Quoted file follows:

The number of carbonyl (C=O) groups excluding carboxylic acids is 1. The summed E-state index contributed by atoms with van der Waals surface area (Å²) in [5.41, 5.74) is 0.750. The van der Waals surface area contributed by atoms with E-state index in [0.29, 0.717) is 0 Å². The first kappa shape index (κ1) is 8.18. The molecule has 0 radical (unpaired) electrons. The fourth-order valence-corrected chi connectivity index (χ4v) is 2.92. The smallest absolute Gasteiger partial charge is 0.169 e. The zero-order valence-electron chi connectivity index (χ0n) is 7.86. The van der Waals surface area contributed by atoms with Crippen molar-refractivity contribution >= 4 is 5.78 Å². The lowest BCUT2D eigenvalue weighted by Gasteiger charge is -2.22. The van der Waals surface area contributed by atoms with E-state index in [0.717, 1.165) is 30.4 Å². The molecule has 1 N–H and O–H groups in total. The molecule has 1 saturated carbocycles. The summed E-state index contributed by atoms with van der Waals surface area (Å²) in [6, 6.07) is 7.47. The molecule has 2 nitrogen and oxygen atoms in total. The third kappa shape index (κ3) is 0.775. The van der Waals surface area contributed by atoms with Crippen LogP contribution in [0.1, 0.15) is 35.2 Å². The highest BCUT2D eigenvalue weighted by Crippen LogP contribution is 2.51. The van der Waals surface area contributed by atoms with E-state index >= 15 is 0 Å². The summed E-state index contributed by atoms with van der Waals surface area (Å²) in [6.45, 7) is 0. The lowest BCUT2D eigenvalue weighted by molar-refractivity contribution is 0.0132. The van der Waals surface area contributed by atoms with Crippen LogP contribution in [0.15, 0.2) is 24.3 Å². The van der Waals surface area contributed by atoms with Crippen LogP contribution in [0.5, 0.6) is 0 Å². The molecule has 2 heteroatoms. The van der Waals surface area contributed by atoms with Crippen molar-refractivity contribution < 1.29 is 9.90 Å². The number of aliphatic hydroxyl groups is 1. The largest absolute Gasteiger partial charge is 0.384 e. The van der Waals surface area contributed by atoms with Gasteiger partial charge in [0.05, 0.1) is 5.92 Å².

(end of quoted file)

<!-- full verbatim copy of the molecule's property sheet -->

The number of carbonyl (C=O) groups excluding carboxylic acids is 1. The summed E-state index contributed by atoms with van der Waals surface area (Å²) in [5.41, 5.74) is 0.750. The van der Waals surface area contributed by atoms with E-state index in [0.29, 0.717) is 0 Å². The first kappa shape index (κ1) is 8.18. The molecule has 0 radical (unpaired) electrons. The fourth-order valence-corrected chi connectivity index (χ4v) is 2.92. The smallest absolute Gasteiger partial charge is 0.169 e. The zero-order valence-electron chi connectivity index (χ0n) is 7.86. The van der Waals surface area contributed by atoms with Crippen molar-refractivity contribution >= 4 is 5.78 Å². The lowest BCUT2D eigenvalue weighted by Gasteiger charge is -2.22. The van der Waals surface area contributed by atoms with E-state index in [0.717, 1.165) is 30.4 Å². The molecule has 1 N–H and O–H groups in total. The molecule has 1 saturated carbocycles. The summed E-state index contributed by atoms with van der Waals surface area (Å²) in [6, 6.07) is 7.47. The molecule has 2 nitrogen and oxygen atoms in total. The third kappa shape index (κ3) is 0.775. The van der Waals surface area contributed by atoms with Crippen LogP contribution in [0.1, 0.15) is 35.2 Å². The highest BCUT2D eigenvalue weighted by Crippen LogP contribution is 2.51. The van der Waals surface area contributed by atoms with E-state index >= 15 is 0 Å². The summed E-state index contributed by atoms with van der Waals surface area (Å²) in [6.45, 7) is 0. The lowest BCUT2D eigenvalue weighted by molar-refractivity contribution is 0.0132. The van der Waals surface area contributed by atoms with Crippen LogP contribution in [0.15, 0.2) is 24.3 Å². The van der Waals surface area contributed by atoms with Crippen LogP contribution in [0.5, 0.6) is 0 Å². The molecule has 2 heteroatoms. The van der Waals surface area contributed by atoms with Crippen molar-refractivity contribution < 1.29 is 9.90 Å². The number of aliphatic hydroxyl groups is 1. The largest absolute Gasteiger partial charge is 0.384 e. The van der Waals surface area contributed by atoms with Gasteiger partial charge in [0.05, 0.1) is 5.92 Å².